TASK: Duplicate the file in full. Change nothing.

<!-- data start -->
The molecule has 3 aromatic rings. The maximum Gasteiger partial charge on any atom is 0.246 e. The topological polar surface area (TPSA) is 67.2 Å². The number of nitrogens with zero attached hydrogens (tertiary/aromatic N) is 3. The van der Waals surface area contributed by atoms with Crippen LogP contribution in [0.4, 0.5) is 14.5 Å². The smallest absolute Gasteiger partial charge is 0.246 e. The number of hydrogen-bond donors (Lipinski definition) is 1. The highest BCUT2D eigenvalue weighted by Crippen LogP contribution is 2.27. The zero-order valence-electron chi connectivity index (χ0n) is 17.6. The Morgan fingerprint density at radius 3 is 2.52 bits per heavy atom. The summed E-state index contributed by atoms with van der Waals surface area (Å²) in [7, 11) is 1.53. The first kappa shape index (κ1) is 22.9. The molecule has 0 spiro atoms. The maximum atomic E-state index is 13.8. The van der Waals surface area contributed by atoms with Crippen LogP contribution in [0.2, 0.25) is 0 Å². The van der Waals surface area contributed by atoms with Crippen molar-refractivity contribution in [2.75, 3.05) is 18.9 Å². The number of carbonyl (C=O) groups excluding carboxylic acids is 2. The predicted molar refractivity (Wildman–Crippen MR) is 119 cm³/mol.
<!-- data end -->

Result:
The molecule has 3 aromatic rings. The maximum Gasteiger partial charge on any atom is 0.246 e. The topological polar surface area (TPSA) is 67.2 Å². The number of nitrogens with zero attached hydrogens (tertiary/aromatic N) is 3. The van der Waals surface area contributed by atoms with Crippen LogP contribution in [0.4, 0.5) is 14.5 Å². The smallest absolute Gasteiger partial charge is 0.246 e. The number of hydrogen-bond donors (Lipinski definition) is 1. The highest BCUT2D eigenvalue weighted by Crippen LogP contribution is 2.27. The zero-order valence-electron chi connectivity index (χ0n) is 17.6. The Morgan fingerprint density at radius 3 is 2.52 bits per heavy atom. The summed E-state index contributed by atoms with van der Waals surface area (Å²) in [7, 11) is 1.53. The first kappa shape index (κ1) is 22.9. The molecule has 0 spiro atoms. The maximum atomic E-state index is 13.8. The van der Waals surface area contributed by atoms with Crippen LogP contribution in [0.2, 0.25) is 0 Å². The van der Waals surface area contributed by atoms with Crippen molar-refractivity contribution in [2.75, 3.05) is 18.9 Å². The number of carbonyl (C=O) groups excluding carboxylic acids is 2. The predicted molar refractivity (Wildman–Crippen MR) is 119 cm³/mol.